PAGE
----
I am starting to become worried about Sirius Minerals(LSE: SXX). 2018 was supposed to be the year the company locked in the second stage of financing for its flagship potash mine in North Yorkshire. That was meant to clear the way for production to begin in the early 2020s, and remove the uncertainty that has surrounded the business since its IPO back in 2005.
However, as the year has progressed, it’s become increasingly clear the company won’t be able to make the progress everyone hoped it could.
In my opinion, the delay isn’t good news and could signal that the company’s creditors are starting to doubt the viability of the project.
Before I continue, I want to make it clear that I still believe Sirius has tremendous potential, over the long term. What I’m concerned about is how much value will be left for current shareholders five years from now.
As I have covered before, I believe the company’s creditors will continue to support it because if they don’t, they stand to lose the money they have already committed. For Australian mining magnate Gina Rinehart, this could mean a loss of as much as $300m.
But the outlook for ordinary shareholders is less clear. Management has already admitted that cost overruns on the construction of its potash mine will be funded with an “equity component,” implying the company will be issuing more shares to raise capital.
Issuing more shares will keep the lights on, but it will also dilute existing shareholders. Ultimately, this means that each share in the company has a smaller percentage claim on assets and earnings and is therefore worth less.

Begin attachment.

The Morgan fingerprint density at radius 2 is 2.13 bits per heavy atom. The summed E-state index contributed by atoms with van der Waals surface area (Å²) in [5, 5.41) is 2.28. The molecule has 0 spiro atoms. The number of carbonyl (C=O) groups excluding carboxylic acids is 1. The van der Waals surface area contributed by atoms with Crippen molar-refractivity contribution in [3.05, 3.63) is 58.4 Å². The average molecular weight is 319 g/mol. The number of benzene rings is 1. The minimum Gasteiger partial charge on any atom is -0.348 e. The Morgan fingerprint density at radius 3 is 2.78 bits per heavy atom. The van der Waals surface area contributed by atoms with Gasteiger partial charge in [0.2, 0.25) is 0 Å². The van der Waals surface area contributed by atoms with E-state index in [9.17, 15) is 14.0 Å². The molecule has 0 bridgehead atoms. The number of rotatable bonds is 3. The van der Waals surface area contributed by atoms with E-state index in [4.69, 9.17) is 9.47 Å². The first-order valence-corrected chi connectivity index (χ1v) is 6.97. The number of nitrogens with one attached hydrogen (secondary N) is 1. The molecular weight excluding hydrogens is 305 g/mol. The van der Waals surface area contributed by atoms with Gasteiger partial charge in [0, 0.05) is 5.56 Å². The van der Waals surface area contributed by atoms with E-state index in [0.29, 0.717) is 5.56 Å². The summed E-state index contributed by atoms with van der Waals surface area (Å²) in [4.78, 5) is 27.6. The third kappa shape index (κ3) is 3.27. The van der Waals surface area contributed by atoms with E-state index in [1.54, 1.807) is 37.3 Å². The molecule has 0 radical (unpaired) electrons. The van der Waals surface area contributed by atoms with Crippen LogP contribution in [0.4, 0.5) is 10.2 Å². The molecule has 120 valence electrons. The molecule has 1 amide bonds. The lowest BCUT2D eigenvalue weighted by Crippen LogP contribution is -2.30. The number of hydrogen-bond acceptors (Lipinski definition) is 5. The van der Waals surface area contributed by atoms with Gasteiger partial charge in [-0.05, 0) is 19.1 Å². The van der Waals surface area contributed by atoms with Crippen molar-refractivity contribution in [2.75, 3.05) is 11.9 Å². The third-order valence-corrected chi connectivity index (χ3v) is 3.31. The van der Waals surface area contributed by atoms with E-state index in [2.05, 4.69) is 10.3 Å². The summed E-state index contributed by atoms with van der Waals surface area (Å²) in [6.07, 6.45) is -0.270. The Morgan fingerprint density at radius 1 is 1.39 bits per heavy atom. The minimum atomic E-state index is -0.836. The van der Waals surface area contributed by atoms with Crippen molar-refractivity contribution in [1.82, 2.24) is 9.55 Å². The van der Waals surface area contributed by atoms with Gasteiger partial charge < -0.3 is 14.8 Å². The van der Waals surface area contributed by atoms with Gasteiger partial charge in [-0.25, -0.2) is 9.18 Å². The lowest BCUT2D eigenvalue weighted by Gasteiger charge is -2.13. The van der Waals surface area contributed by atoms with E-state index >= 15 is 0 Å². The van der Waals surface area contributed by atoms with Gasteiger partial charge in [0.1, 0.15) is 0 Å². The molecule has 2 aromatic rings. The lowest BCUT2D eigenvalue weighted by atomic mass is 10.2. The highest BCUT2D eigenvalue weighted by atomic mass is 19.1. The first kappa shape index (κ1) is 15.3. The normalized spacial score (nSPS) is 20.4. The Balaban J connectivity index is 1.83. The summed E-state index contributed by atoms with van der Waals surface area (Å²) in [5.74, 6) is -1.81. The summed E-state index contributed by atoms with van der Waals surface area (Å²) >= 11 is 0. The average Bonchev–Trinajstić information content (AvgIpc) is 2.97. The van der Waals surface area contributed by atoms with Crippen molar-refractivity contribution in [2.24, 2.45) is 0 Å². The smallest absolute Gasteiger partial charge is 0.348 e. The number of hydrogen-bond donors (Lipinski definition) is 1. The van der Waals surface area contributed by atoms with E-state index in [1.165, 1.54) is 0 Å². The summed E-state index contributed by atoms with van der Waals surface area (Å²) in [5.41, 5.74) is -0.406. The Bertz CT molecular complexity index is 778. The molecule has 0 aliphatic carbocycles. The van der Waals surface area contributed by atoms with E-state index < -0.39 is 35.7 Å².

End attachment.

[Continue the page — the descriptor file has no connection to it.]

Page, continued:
For example, over the five years between 2013 and 2017, book value per share jumped from £135m to £505m, a compound annual growth rate of 41%. Meanwhile, the number of shares in issue climbed from 1.5bn to 4.3bn, a compound annual growth rate of 26%.
Book value per share, a measure of a company’s net asset value per share, or the amount each shareholder could be entitled to in the event of bankruptcy, increased from 7p to 11.3p over this period. If the number of shares in issue had stayed constant between 2013 and 2017, book value per share would be around 34p today, approximately 200% higher.
My fear is that the firm will continue to issue more shares to keep the lights on, diluting existing shareholders and effectively neutralising any earnings or book value growth. As the company’s market capitalisation is only £1bn, compared to the necessary funding commitment of £2.7bn, if management does decide to raise a portion of the funds via an equity issue, shareholders could be diluted by more than 50%. That may have the effect of cutting the share price in half.
I should point out this is the worst-case scenario, and may never happen. But I believe it’s always important to consider the risks to any prospective investment.
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Rupert Hargreaves owns no share mentioned. The Motley Fool UK has no position in any of the shares mentioned. Views expressed on the companies mentioned in this article are those of the writer and therefore may differ from the official recommendations we make in our subscription services such as Share Advisor, Hidden Winners and Pro. Here at The Motley Fool we believe that considering a diverse range of insights makes us better investors.